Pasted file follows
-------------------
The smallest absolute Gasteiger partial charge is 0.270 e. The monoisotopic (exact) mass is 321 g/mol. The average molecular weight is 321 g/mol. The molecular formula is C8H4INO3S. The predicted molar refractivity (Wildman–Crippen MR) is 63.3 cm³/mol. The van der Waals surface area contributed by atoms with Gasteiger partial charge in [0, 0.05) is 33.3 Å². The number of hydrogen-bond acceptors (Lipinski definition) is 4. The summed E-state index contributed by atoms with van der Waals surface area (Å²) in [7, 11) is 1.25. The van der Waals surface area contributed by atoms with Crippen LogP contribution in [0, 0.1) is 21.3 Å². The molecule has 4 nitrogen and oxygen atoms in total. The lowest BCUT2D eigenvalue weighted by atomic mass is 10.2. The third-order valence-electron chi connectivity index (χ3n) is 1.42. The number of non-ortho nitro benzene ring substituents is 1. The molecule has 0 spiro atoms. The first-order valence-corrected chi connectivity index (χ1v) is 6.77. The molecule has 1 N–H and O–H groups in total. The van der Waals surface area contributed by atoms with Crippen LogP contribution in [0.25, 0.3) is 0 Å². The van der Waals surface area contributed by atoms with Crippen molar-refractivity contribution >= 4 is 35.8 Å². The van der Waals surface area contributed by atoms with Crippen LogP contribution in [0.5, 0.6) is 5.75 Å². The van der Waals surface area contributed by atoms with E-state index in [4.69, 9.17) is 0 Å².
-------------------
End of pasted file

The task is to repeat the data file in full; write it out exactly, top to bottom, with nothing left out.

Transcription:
The smallest absolute Gasteiger partial charge is 0.270 e. The monoisotopic (exact) mass is 321 g/mol. The average molecular weight is 321 g/mol. The molecular formula is C8H4INO3S. The predicted molar refractivity (Wildman–Crippen MR) is 63.3 cm³/mol. The van der Waals surface area contributed by atoms with Gasteiger partial charge in [0, 0.05) is 33.3 Å². The number of hydrogen-bond acceptors (Lipinski definition) is 4. The summed E-state index contributed by atoms with van der Waals surface area (Å²) in [7, 11) is 1.25. The van der Waals surface area contributed by atoms with Crippen LogP contribution in [0, 0.1) is 21.3 Å². The molecule has 4 nitrogen and oxygen atoms in total. The lowest BCUT2D eigenvalue weighted by atomic mass is 10.2. The third-order valence-electron chi connectivity index (χ3n) is 1.42. The number of non-ortho nitro benzene ring substituents is 1. The molecule has 0 spiro atoms. The first-order valence-corrected chi connectivity index (χ1v) is 6.77. The molecule has 1 N–H and O–H groups in total. The van der Waals surface area contributed by atoms with Crippen LogP contribution in [0.25, 0.3) is 0 Å². The van der Waals surface area contributed by atoms with Crippen molar-refractivity contribution >= 4 is 35.8 Å². The van der Waals surface area contributed by atoms with Crippen LogP contribution in [0.5, 0.6) is 5.75 Å². The van der Waals surface area contributed by atoms with E-state index in [4.69, 9.17) is 0 Å².